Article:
In Gary Simmons's show The Engine Room, which is currently up at Henry Art Gallery, the Los Angeles-based artist experiments with elements of Seattle’s music history, particularly focusing on the contributions of Black musicians to the scene. He's even built a life-sized garage for Seattle-area musicians—like The Black Tones and Ishmael Butler—to play in. And it fucking rules.
The exhibition also houses several paintings, a giant drawing, and the titular engine made out of foam wrapped in foil. Like the rest of Simmons’s body of work, the commissioned show at the Henry plays into his fascination with the obscure and smudged out, and how to reverse engineer an identity from those traces.
"It's reflective of Black history," Simmons told me in a recent phone interview, speaking about the main thrust of his work. "So much of our history has been completely eradicated. And I think you have to recreate bits and pieces in order to define yourself. "
But before we jump into the garage, we must first look at Simmons's painting "B Sides," which seems to loom over the gallery space and—in my opinion—unlocks the ideas held in the heart of the show. The size of a movie screen, the drawing takes up an entire wall, easily engulfing viewers into its recesses. Names of b-sides from Jimi Hendrix 45s—“Stone Free,” “If 6 Was 9,” “Highway Chile”—are written in white typewriter font and appear to float above the work’s black surface, partially rubbed out in a way that makes the drawing feel ghostly.
“B Sides” is what Simmons calls an erasure drawing, a technique where he covers blackboards or slate-painted surfaces with chalk drawings and words. He then goes back over the piece and runs his hands through the images and texts, erasing much of what he’s done. Simmons has kept up this technique for years on both small- and large-scale pieces, depicting subjects like racist cartoons from the early 20th century or phrases that mine the Black experience.
"For me, it was born out this attempt at erasing a stereotype, and the traces and the ghosts that are left behind,” he told me. "It’s a type of mark-making that hovers between representation and abstraction, where an image has to be completed in the viewer’s mind.”
So with "B Sides," we are presented with a famous guitarist's less famous songs. Maybe a few titles ring a distant bell, but it's up to the viewer to pull those bits of memory together to understand the painting in front of them. And that concept of fragmented, abstracted memory is underlined by the form—the white chalky text is legible, but partially erased. "B Sides" relies on you to put the pieces together, much like trying to recollect histories and stories and people obscured by the mainstream.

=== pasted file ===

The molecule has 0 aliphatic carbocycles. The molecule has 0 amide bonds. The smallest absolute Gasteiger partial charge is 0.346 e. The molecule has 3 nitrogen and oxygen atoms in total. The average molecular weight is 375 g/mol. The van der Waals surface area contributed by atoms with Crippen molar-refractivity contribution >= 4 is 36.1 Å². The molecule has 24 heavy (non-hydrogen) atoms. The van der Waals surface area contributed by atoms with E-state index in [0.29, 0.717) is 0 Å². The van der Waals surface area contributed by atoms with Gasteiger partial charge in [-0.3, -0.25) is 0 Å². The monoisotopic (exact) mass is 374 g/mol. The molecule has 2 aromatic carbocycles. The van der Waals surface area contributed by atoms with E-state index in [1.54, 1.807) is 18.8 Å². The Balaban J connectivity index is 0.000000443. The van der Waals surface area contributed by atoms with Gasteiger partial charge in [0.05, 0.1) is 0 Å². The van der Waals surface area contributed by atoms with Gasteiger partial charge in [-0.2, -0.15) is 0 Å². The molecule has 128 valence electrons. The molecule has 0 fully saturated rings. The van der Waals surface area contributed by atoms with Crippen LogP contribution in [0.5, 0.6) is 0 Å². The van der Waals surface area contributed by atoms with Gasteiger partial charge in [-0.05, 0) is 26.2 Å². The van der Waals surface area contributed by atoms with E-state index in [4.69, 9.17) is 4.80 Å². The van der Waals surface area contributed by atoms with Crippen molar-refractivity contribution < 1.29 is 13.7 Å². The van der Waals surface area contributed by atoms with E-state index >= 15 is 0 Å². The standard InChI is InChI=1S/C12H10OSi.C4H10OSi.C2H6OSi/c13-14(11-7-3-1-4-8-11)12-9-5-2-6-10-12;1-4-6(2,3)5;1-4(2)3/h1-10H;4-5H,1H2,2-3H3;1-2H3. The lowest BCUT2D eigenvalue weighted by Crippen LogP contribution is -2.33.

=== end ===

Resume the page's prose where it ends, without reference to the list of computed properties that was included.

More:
Conceived before COVID ground our lives to a halt, Henry senior curator Shamim Momin commissioned Simmons to do a show of new work in Seattle. Simmons had a pre-pandemic chance to visit Seattle to get a feel of the city. A lover of punk and rock music who once worked as a ticket scalper, he felt particularly excited by our city's strong connection to music and show culture—especially as home of the greatest guitarist of all time, who also happened to be Black.
Included in The Engine Room are three giant paintings whose colors play with different elements of image production: “RGB” is divided into red, green, and blue sections—the color model for electronic systems—while “Blackout” and “Whiteout” recall newspaper print. Each painting is composed of layers of show and band posters Simmons has collected and manipulated over the years from cities around the world, collaged on top of one another to create a wholly new composition.
“There’s so much visual information in the urban space that you almost have to fight tooth and nail to get somebody’s attention,” he said of his fascination with spotting band and show posters in the street. “That happens with the graphic punch of those kinds of posters—the colors, the photographs, the way that they're laid out.”